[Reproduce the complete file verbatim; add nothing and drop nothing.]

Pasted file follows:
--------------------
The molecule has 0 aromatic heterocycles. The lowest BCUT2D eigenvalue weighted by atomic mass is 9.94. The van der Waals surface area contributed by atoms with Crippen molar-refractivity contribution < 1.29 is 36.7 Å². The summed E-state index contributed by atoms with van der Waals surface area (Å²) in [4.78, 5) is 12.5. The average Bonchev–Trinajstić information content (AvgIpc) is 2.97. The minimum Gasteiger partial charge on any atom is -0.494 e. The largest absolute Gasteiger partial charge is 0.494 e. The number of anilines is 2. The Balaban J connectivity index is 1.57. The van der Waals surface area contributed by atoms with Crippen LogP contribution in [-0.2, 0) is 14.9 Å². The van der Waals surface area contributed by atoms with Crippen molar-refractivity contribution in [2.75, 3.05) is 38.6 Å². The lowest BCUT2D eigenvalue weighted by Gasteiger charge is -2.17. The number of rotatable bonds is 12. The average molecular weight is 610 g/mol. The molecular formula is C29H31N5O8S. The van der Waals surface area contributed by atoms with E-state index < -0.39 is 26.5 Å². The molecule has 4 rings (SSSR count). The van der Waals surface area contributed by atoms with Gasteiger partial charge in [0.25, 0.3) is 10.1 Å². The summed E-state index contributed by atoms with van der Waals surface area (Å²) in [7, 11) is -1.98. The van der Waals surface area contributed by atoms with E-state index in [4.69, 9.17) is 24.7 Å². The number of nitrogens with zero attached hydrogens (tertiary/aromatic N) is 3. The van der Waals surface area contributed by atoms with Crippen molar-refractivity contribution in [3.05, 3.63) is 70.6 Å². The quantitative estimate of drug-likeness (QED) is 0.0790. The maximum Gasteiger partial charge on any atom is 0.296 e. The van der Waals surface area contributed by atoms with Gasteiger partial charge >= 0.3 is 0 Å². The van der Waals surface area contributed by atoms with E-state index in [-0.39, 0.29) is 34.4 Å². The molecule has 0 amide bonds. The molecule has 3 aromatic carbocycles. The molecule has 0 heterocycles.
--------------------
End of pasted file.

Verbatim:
The molecule has 0 aromatic heterocycles. The lowest BCUT2D eigenvalue weighted by atomic mass is 9.94. The van der Waals surface area contributed by atoms with Crippen molar-refractivity contribution < 1.29 is 36.7 Å². The summed E-state index contributed by atoms with van der Waals surface area (Å²) in [4.78, 5) is 12.5. The average Bonchev–Trinajstić information content (AvgIpc) is 2.97. The minimum Gasteiger partial charge on any atom is -0.494 e. The largest absolute Gasteiger partial charge is 0.494 e. The number of anilines is 2. The Balaban J connectivity index is 1.57. The van der Waals surface area contributed by atoms with Crippen LogP contribution in [-0.2, 0) is 14.9 Å². The van der Waals surface area contributed by atoms with Crippen molar-refractivity contribution in [2.75, 3.05) is 38.6 Å². The lowest BCUT2D eigenvalue weighted by Gasteiger charge is -2.17. The number of rotatable bonds is 12. The average molecular weight is 610 g/mol. The molecular formula is C29H31N5O8S. The van der Waals surface area contributed by atoms with E-state index < -0.39 is 26.5 Å². The molecule has 4 rings (SSSR count). The van der Waals surface area contributed by atoms with Gasteiger partial charge in [0.25, 0.3) is 10.1 Å². The summed E-state index contributed by atoms with van der Waals surface area (Å²) in [7, 11) is -1.98. The van der Waals surface area contributed by atoms with E-state index in [4.69, 9.17) is 24.7 Å². The number of nitrogens with zero attached hydrogens (tertiary/aromatic N) is 3. The van der Waals surface area contributed by atoms with Crippen molar-refractivity contribution in [3.05, 3.63) is 70.6 Å². The quantitative estimate of drug-likeness (QED) is 0.0790. The maximum Gasteiger partial charge on any atom is 0.296 e. The van der Waals surface area contributed by atoms with Gasteiger partial charge >= 0.3 is 0 Å². The van der Waals surface area contributed by atoms with E-state index in [-0.39, 0.29) is 34.4 Å². The molecule has 0 amide bonds. The molecule has 3 aromatic carbocycles. The molecule has 0 heterocycles.